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Title: Drivers of land use change and policy analysis : the case of Bangladesh
Author: Jashimuddin, Mohammed
ISNI:       0000 0001 3589 3871
Awarding Body: University of Wales, Bangor
Current Institution: Bangor University
Date of Award: 2002
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Land is a very important and scare resource of Bangladesh. It should be managed carefully to ensure the best possible use of this limited resource for the benefit of the maximum number of people and their development. It is felt that land use priorities have to strike a balance between the competing needs of agriculture, forestry, fisheries, livestock, settlements, and urban and industrial development. This study aimed to explore the existing land use patterns in Bangladesh in order to understand existing land use dynamics and predict future land uses. The study focussed particularly on forestlands. The study was based on both primary and secondary data sources. Data were collected at different spatial scales; national, divisional, district and village level. Land use and demographic data at national, divisional and district levels were collected from different government sources and published books, journals and reports. Village data were collected from a survey in 12 randomly selected villages at different locations in Bangladesh. Land use data were analysed and modelled to explore historic variations in land uses and predict future land uses at national, divisional, district and village scales. There was observed variability in land uses in different scales such as, national, divisional, district, and thana/village level. Time and population pressure were found to be the major driving forces to determine land use and land use changes in Bangladesh. Village land use was found to be most important especially for agricultural production as the majority of the rural population depend on it for their survival. Homestead forests were found to have potential to substantially increase the country's total tree cover. However, as the country is slowly advancing towards development urbanization and industrialization are emerging as major conflicting land uses converting very good agricultural land to non-agricultural purposes. To overcome the loss of these lands farmers are trying to increase food production from the remaining lands without considering the productive capacity of the lands. However the full potential yield from the agricultural sector is yet to be achieved. Widespread scientific agriculture and better management of the land resources could lead to sound economic growth of the country. Land tenure was also found to constrain potential yield. This results in a lack of inspiration and encouragement to produce more food from the land. It is now imperative to adopt a land reform programme providing the farmers with ownership rights over the land they cultivate and encouraging every household in the rural areas to plant more trees, thereby providing them with seedlings and technical support to protect the country from environmental deterioration.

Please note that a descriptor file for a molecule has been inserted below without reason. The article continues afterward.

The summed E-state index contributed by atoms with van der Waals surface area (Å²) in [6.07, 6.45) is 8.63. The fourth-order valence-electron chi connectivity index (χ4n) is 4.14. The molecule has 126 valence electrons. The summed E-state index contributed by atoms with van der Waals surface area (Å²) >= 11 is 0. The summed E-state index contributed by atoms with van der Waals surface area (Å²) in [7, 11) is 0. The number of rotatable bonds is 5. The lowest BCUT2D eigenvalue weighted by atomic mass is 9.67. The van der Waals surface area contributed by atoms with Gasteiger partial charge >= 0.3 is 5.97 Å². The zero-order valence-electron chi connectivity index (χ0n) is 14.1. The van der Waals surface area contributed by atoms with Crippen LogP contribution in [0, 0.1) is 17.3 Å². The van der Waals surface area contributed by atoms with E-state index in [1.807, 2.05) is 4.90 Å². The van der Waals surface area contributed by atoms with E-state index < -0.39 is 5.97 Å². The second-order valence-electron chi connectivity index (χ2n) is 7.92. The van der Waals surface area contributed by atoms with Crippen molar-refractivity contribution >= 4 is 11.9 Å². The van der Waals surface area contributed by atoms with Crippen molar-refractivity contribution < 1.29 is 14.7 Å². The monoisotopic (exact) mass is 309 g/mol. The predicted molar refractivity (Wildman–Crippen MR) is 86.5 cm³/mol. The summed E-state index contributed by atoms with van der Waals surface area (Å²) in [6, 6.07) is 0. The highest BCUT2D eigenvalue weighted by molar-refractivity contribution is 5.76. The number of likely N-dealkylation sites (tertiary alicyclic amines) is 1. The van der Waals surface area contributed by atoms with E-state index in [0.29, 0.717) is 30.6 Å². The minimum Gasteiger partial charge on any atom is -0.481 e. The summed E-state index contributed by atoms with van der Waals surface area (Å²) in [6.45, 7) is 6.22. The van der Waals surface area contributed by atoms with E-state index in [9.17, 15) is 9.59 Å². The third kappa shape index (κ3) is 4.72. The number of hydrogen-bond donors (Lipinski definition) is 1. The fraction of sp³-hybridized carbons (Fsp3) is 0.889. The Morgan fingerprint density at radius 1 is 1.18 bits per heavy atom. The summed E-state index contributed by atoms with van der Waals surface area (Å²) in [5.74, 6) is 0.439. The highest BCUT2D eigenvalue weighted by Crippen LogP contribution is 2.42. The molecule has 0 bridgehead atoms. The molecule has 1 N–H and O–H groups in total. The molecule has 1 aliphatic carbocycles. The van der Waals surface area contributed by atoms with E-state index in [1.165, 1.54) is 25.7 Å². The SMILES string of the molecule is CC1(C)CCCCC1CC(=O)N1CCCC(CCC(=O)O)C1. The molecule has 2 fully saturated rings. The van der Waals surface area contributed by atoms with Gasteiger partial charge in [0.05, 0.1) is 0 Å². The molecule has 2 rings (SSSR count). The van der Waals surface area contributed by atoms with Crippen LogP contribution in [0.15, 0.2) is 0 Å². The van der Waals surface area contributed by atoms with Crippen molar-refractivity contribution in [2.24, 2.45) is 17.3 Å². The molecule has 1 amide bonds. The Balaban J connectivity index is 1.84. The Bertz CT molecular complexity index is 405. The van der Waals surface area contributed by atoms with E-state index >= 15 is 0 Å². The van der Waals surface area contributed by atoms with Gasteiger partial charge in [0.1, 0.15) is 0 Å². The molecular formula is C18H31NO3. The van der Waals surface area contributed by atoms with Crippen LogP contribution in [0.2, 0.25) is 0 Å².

Supervisor: Not available Sponsor: Not available
Qualification Name: Thesis (Ph.D.) Qualification Level: Doctoral
EThOS ID:  DOI: Not available
Keywords: Agriculture, plant and veterinary sciences, general